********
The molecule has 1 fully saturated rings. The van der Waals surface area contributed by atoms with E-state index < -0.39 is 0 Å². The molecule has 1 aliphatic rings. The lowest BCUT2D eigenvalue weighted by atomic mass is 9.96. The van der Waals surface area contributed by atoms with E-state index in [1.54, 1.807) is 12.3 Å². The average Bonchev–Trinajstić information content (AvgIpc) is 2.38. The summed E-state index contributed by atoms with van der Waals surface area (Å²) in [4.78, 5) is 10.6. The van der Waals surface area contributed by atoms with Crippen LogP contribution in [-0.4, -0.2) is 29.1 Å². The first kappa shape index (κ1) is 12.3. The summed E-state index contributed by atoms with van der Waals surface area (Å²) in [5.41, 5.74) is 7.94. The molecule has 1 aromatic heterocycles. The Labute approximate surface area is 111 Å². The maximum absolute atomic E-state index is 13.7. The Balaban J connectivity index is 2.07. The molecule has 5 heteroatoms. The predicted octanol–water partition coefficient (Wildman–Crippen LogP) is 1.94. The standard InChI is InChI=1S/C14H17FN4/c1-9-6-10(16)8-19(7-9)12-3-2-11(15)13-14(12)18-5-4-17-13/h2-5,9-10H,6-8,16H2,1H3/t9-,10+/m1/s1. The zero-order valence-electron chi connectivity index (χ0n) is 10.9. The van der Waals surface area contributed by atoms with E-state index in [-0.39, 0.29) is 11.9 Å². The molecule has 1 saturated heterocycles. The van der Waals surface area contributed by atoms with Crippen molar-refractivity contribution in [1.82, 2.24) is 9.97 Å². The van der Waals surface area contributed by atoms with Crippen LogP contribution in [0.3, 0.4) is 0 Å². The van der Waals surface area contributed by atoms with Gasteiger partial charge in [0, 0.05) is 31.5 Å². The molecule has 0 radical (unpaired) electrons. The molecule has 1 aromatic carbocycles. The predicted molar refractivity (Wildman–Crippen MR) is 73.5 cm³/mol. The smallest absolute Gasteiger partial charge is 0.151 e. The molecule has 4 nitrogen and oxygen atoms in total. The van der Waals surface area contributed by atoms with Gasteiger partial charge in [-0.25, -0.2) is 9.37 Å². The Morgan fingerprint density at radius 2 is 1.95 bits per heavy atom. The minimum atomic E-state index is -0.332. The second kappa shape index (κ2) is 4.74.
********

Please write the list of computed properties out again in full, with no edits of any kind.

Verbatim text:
The molecule has 1 fully saturated rings. The van der Waals surface area contributed by atoms with E-state index < -0.39 is 0 Å². The molecule has 1 aliphatic rings. The lowest BCUT2D eigenvalue weighted by atomic mass is 9.96. The van der Waals surface area contributed by atoms with E-state index in [1.54, 1.807) is 12.3 Å². The average Bonchev–Trinajstić information content (AvgIpc) is 2.38. The summed E-state index contributed by atoms with van der Waals surface area (Å²) in [4.78, 5) is 10.6. The van der Waals surface area contributed by atoms with Crippen LogP contribution in [-0.4, -0.2) is 29.1 Å². The first kappa shape index (κ1) is 12.3. The summed E-state index contributed by atoms with van der Waals surface area (Å²) in [5.41, 5.74) is 7.94. The molecule has 1 aromatic heterocycles. The Labute approximate surface area is 111 Å². The maximum absolute atomic E-state index is 13.7. The Balaban J connectivity index is 2.07. The molecule has 5 heteroatoms. The predicted octanol–water partition coefficient (Wildman–Crippen LogP) is 1.94. The standard InChI is InChI=1S/C14H17FN4/c1-9-6-10(16)8-19(7-9)12-3-2-11(15)13-14(12)18-5-4-17-13/h2-5,9-10H,6-8,16H2,1H3/t9-,10+/m1/s1. The zero-order valence-electron chi connectivity index (χ0n) is 10.9. The van der Waals surface area contributed by atoms with E-state index in [-0.39, 0.29) is 11.9 Å². The molecule has 1 saturated heterocycles. The van der Waals surface area contributed by atoms with Crippen molar-refractivity contribution in [1.82, 2.24) is 9.97 Å². The van der Waals surface area contributed by atoms with Crippen LogP contribution in [0.3, 0.4) is 0 Å². The van der Waals surface area contributed by atoms with Gasteiger partial charge in [0, 0.05) is 31.5 Å². The molecule has 0 radical (unpaired) electrons. The molecule has 1 aromatic carbocycles. The predicted molar refractivity (Wildman–Crippen MR) is 73.5 cm³/mol. The smallest absolute Gasteiger partial charge is 0.151 e. The molecule has 4 nitrogen and oxygen atoms in total. The van der Waals surface area contributed by atoms with Gasteiger partial charge in [-0.25, -0.2) is 9.37 Å². The Morgan fingerprint density at radius 2 is 1.95 bits per heavy atom. The minimum atomic E-state index is -0.332. The second kappa shape index (κ2) is 4.74.